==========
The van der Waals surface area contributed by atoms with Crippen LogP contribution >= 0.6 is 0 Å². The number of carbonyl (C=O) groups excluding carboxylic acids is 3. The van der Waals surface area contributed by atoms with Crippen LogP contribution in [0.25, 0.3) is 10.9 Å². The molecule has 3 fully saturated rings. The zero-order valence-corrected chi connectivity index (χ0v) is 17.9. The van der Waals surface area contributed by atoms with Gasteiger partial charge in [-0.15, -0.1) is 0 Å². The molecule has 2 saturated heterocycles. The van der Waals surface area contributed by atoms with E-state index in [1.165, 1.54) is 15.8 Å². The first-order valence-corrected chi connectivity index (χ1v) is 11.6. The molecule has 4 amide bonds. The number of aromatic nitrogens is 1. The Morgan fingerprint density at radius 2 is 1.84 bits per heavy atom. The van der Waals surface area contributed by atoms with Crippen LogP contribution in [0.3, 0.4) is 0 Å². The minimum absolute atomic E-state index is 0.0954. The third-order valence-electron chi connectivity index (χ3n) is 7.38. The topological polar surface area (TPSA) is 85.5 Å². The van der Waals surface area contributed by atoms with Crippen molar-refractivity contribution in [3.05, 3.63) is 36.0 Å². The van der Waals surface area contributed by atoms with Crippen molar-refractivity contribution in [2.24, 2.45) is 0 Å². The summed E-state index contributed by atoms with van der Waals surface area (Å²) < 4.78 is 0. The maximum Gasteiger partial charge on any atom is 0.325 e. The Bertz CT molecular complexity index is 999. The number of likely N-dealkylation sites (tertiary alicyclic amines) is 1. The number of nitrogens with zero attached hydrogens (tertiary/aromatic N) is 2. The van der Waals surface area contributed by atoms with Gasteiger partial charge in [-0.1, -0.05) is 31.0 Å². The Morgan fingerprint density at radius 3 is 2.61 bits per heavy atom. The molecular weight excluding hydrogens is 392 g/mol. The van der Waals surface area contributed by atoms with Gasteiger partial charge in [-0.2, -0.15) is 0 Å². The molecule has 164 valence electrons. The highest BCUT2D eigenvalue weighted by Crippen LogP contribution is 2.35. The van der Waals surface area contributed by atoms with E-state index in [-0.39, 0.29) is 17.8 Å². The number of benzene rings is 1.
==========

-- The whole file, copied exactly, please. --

The van der Waals surface area contributed by atoms with Crippen LogP contribution >= 0.6 is 0 Å². The number of carbonyl (C=O) groups excluding carboxylic acids is 3. The van der Waals surface area contributed by atoms with Crippen LogP contribution in [0.25, 0.3) is 10.9 Å². The molecule has 3 fully saturated rings. The zero-order valence-corrected chi connectivity index (χ0v) is 17.9. The van der Waals surface area contributed by atoms with Gasteiger partial charge in [-0.15, -0.1) is 0 Å². The molecule has 2 saturated heterocycles. The van der Waals surface area contributed by atoms with E-state index in [1.165, 1.54) is 15.8 Å². The first-order valence-corrected chi connectivity index (χ1v) is 11.6. The molecule has 4 amide bonds. The number of aromatic nitrogens is 1. The Morgan fingerprint density at radius 2 is 1.84 bits per heavy atom. The van der Waals surface area contributed by atoms with Crippen LogP contribution in [0.3, 0.4) is 0 Å². The minimum absolute atomic E-state index is 0.0954. The third-order valence-electron chi connectivity index (χ3n) is 7.38. The topological polar surface area (TPSA) is 85.5 Å². The van der Waals surface area contributed by atoms with Crippen molar-refractivity contribution in [3.05, 3.63) is 36.0 Å². The van der Waals surface area contributed by atoms with Crippen molar-refractivity contribution in [2.24, 2.45) is 0 Å². The summed E-state index contributed by atoms with van der Waals surface area (Å²) < 4.78 is 0. The maximum Gasteiger partial charge on any atom is 0.325 e. The Bertz CT molecular complexity index is 999. The number of likely N-dealkylation sites (tertiary alicyclic amines) is 1. The number of nitrogens with zero attached hydrogens (tertiary/aromatic N) is 2. The van der Waals surface area contributed by atoms with Gasteiger partial charge in [-0.1, -0.05) is 31.0 Å². The Morgan fingerprint density at radius 3 is 2.61 bits per heavy atom. The molecular weight excluding hydrogens is 392 g/mol. The van der Waals surface area contributed by atoms with Gasteiger partial charge in [-0.2, -0.15) is 0 Å². The molecule has 164 valence electrons. The highest BCUT2D eigenvalue weighted by Crippen LogP contribution is 2.35. The van der Waals surface area contributed by atoms with E-state index in [-0.39, 0.29) is 17.8 Å². The number of benzene rings is 1.